But all of us are engaged with the rest of the world, the non-Jewish world, as well.  And it is that struggle that most of us face on a regular basis.  Do we keep kosher at home, and how?  What about outside the house?  Do we come to synagogue regularly?  Do we celebrate holidays, particularly the less well-known ones?  How do we educate our children Jewishly?  Do we continue to learn Jewish tradition after bar/bat mitzvah?

I read a report this week from Brandeis University about Jewish teen engagement in the New York area.  It’s really a fascinating portrait of teen involvement in Jewish life, a subject that many of you know to be of utmost importance to me.  The 344 teens surveyed were among the most connected to Jewish life - all had celebrated a bar or bat mitzvah in a New York-area synagogue between 2006 and 2009, and two-thirds had continued their Jewish education after bar/bat mitzvah.  It’s possible that some who were surveyed even came from this community.  Among the more interesting findings were:

About 80% of those surveyed said that being Jewish was very important to them, and nearly half had some involvement in a Jewish youth group, but only 7% cited Jewish activities as being their top priority; the majority cited team sports as receiving the greatest priority.  Few had an interest in Jewish ritual or synagogue participation.  “Many give high importance to family and to making the world a better place,” says the study, “but they do not attribute their sense of personal or societal right and wrong to Jewish teachings.”

I could cite interesting statistics all day, but the fundamental message that emerged for me was that our teens are, like all of us, engaged in a kind of wrestling match.  We all straddle this fence of Jewish vs. secular activities, understanding, belief, and of course identity.

We who are seated together in this room are quite an unusual mix of Americans.  Some of us were born here; some in Europe, some in Iraq or Iran, a few in Israel and elsewhere.  On my father’s side, I’m the fifth generation in America.  Although my maternal grandmother was born in what is today Ukraine, my mother’s grandfather on the other side fought for Uncle Sam in the Spanish-American War in 1898.  My wife’s first language is Hungarian, although her parents came to this country by way of Israel in the late ‘60s.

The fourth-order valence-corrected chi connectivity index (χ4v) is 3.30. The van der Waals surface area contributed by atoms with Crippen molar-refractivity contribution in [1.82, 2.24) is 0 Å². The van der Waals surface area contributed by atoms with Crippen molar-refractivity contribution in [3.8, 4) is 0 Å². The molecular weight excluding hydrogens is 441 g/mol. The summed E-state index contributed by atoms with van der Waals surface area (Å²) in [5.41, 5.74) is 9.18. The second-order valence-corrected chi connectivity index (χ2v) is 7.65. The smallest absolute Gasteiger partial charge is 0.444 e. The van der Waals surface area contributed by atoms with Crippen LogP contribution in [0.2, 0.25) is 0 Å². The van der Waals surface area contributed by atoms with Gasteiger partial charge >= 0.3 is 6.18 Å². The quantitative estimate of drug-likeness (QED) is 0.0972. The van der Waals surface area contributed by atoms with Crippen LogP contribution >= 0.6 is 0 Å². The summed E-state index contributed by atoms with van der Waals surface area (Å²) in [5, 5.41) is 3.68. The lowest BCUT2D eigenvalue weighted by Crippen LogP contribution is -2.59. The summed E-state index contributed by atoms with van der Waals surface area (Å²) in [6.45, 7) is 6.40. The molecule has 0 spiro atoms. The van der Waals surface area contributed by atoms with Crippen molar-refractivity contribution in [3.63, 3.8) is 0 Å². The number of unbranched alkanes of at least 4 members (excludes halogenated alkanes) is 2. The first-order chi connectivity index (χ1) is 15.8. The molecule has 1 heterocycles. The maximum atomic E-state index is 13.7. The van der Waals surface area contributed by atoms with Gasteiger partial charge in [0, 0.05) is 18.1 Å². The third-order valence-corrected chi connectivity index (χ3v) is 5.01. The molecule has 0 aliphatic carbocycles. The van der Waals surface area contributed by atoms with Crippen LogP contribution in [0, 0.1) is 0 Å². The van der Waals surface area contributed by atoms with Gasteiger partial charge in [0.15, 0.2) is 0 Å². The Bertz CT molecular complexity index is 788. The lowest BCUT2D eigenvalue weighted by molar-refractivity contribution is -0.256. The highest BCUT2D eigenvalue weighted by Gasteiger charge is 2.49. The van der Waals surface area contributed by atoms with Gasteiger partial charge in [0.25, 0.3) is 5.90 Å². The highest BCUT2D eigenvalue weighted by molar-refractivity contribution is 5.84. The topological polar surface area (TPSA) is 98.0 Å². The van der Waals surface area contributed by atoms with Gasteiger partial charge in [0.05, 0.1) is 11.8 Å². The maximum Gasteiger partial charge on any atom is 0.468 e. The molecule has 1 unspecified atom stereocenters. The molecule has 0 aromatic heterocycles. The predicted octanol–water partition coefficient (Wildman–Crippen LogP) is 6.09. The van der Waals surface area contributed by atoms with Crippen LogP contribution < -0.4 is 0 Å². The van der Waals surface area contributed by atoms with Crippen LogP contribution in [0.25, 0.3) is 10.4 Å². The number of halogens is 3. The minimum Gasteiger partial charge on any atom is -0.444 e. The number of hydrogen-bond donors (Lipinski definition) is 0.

It is a fundamental human quality to separate ourselves according to national identity.  The Greeks are distinct from the Turks who are distinct from the Mongols who are distinct from the Chinese, and on and on.  The Torah itself, a particularly human document, is obsessed with classification not only about what is kosher or not, but also about categories of people: tribal affiliation, man, woman, child, slave, rich, poor, and so forth.

A century after Napoleon granted the Jews citizenship, French army captain Albert Dreyfus was convicted of treason on the basis of falsified evidence.  The question that roiled France was, are the Jews really French, or does their allegiance lie elsewhere?  (The trial and its aftermath inspired the secular Hungarian-Jewish journalist Theodor Herzl to pursue Zionism as a solution to this problem.)

In my lifetime, nobody has ever questioned my loyalty as an American.  I don’t think anybody will doubt that we live here in America at least as well if not better than in any other place and time in the last two millennia.  We are well-integrated into society; there are few barriers to Jews even at the highest echelons of politics, business, and academia.  And few of us would argue that this is a bad thing.

But looking around the American Jewish world today, one must marvel at the various communities to our right on the religious spectrum that are, in some ways, isolating themselves from wider American society.  They attend their own schools, live in their own neighborhoods, and avoid contact with people who are not of their community.  There are American Jews who do not celebrate Thanksgiving because to do so is to assimilate, and they are studiously trying to avoid doing so.

Our community, however, is not like that.  Most of us celebrated the non-religious, secular American holiday two days ago (I hope that just as many observed Shabbat, the second-holiest day of the Jewish year, last night with a traditional meal).  We are integrated into the fabric of American society.  We are as much American Jews as Jewish Americans, and as much Americans as our non-Jewish neighbors and colleagues.